Gardening | WGLT

Gardening

Fell Hall on ISU campus
Illinois State University

The wonderful array of plantings on the Illinois State University campus can provide inspiration for new landscaping ideas in your yard.

Row of palm trees.
David Prasad / Flickr via Creative Commons

Careful landscape architecture uses spatial composition to help create good bones in your yard.

Sprinkler on lawn.
Robert Couse-Baker / Flickr via Creative Commons

Water, water, everywhere. But are you getting the most out of it for your plants?

seed pod
Annelieke B / Flickr via Creative Commons

A great way to preserve genetic diversity of plants is with a seed bank.

Spring flowers
Robbie Sproule / Flickr via Creative Commons

Now that spring has finally put in an appearance, time to get out in the garden and get some things done.

Beans in collander.
Saiberiac / Flickr via Creative Commons

Don't grow just any old bean in your garden. Go with the beautiful and tasty dragon tongue bean.

Prairie verbena flowers.
Sonal Patil

Sonal in Texas has the right idea about using native plants in her yard. She's tempted to transplant the prairie verbena she sees on the roadside right into her garden. Is that a good idea?

Foxtail barley
Matt Lavin / Flickr via Creative Commons

If you want a garden that's true to its American roots and flourishes no matter what Mother Nature throws at it, then you need to add native plants to your yard.

Squash bug
Katja Schulz / Flickr via Creative Commons

Gabriele in Nine Mile Falls, Washington, has issues with two different types of bugs that have made her garden their home. But should she get rid of both varieties? Well, no.

Garden in sunshine.
Tejvan Pettinger / Flickr via Creative Commons

The pull to garden is strong, even if the flesh is ... absent. If you plan on being an absentee gardener, there's a few things you need to know to find success.

Compost bins in backyard.
Chelsea Wa / Flickr via Creative Commons

Your can turn your garden into fertile ground with the addition of compost. And what better place to create it than in your own backyard?

Freshly dug soil.
United Soyben Board / Flickr via Creative Commons

Rosa in Utica, Illinois, wants to know the best way to test her soil to get great results in her butterfly garden.

Hand holding earthworms
USDA NRCS South Dakota / Flickr via Creative Commons

Gardeners love to care for things—and that extends past plants.

Ben J. Gibbs / Flickr via Creative Commons

The more you know about your trees, the better you can care for the plant.  And it all starts with mastering some tree lingo.

Matt Lavin / Flickr via Creative Commons

Spring is on the way, bringing with it a chance to begin afresh in the garden. Now's the time to scope out seeds of flowers you've never tried before.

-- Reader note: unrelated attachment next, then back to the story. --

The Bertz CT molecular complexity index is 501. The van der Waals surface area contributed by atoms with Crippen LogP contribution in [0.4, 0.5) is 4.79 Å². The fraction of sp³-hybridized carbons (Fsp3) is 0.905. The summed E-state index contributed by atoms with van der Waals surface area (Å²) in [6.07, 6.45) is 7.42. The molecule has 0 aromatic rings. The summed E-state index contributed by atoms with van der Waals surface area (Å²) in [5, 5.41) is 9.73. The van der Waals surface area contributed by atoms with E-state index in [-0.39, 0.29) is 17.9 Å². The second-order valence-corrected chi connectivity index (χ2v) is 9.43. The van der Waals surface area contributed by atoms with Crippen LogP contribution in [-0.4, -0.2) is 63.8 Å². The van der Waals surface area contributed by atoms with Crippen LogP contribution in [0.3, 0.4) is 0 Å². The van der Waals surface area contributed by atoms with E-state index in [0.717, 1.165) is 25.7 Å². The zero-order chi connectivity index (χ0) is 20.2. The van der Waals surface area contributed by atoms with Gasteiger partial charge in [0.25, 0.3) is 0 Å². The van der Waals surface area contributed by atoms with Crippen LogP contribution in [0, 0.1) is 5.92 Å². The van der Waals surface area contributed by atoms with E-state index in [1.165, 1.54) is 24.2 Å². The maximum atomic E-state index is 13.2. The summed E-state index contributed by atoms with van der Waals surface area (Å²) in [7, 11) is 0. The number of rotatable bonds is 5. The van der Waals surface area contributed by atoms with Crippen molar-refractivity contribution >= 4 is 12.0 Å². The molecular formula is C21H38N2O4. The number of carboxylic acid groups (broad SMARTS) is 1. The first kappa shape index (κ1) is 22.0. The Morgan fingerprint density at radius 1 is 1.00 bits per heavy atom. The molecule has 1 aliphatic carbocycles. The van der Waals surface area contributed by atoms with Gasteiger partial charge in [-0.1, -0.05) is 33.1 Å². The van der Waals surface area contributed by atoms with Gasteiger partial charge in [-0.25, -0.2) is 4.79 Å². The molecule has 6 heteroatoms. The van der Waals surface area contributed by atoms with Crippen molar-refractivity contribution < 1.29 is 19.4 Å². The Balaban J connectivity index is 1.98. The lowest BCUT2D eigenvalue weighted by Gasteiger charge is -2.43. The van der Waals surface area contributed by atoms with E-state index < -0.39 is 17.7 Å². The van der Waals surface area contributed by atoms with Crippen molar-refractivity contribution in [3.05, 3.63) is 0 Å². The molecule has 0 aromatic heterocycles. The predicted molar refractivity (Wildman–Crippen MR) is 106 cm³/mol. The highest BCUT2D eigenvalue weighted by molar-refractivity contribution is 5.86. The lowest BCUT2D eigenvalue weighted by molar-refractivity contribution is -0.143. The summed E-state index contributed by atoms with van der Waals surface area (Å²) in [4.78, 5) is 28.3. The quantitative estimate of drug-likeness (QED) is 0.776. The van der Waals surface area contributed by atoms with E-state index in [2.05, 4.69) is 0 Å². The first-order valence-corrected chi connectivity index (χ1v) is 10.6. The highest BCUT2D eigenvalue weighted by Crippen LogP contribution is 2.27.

David Hill / Flickr via Creative Commons

Japanese Beetles are the bane of every gardener. These voracious insects are tough to get rid of, but can milky spore come to the rescue?

Gar Knight / Flickr via Creative Commons

The wind has two faces. It can be a friend or it can be a bitter foe.

Coconine National Forest / Flickr via Creative Commons

There are lots of reasons why we have to cut down trees. Understanding those reasons can help us face the cruelest cut.

Ryan Hyde / Flickr via Creative Commons

You've invested a lot into the furniture in your yard. Make sure it lasts.

Michele Dorsey Walfred / Flickr via Creative Commons

Things are quiet in the garden right now, so it's a good time to reflect on making some resolutions for becoming a better gardener.

Jonnyabcde / Flicker via Creative Commons

Tricia in Bloomington fears for her newly planted magnolia tree. It looks like a critter has been nibbling at it.

Pamplona / WikiMedia Commons

The Douglas Fir and Norway Spruce make fine Christmas trees. But how about breaking out of the traditional mold and trying something new?

Laura Kennedy / WGLT

Bloomington resident Matt Erickson has planted seeds in a food desert and hopes to grow interest from the public with a special offer.

Ken Hawkins / Flickr via Creative Commons

When mice and rats set up shop on our property, they can pose a problem or two.

Terren VA / Flickr via Creative Commons

Before you settle in for the winter, there's a few more chores that need your attention that will make gardening again in the spring more of a breeze.

Guillaume Speurt / Flickr via Creative Commons

Farewell, Autumn Purple Ash Tree. Hello, bald cypress. Maybe!

Steve P2008 / Flicker via Creative Commons

Your grass may not be alone. Underneath, there may be thatch lurking. But that may not be a bad thing.

Michael Button / Flickr via Creative Commons

In the midst of autumn, it's a great time to prepare for spring and ensure that your landscape is a stunning site with an array of colorful bulbs.

Don LaVange / Flickr via Creative Commons

As your trees leave you the gift of autumn leaves, you're faced with that age old question: Should I rake or not?

Liz West / Flickr via Creative Commons

As the days get cooler and shorter, nature puts on a gorgeous display of color as the leaves change—red, yellow, orange and, yes, even brown.

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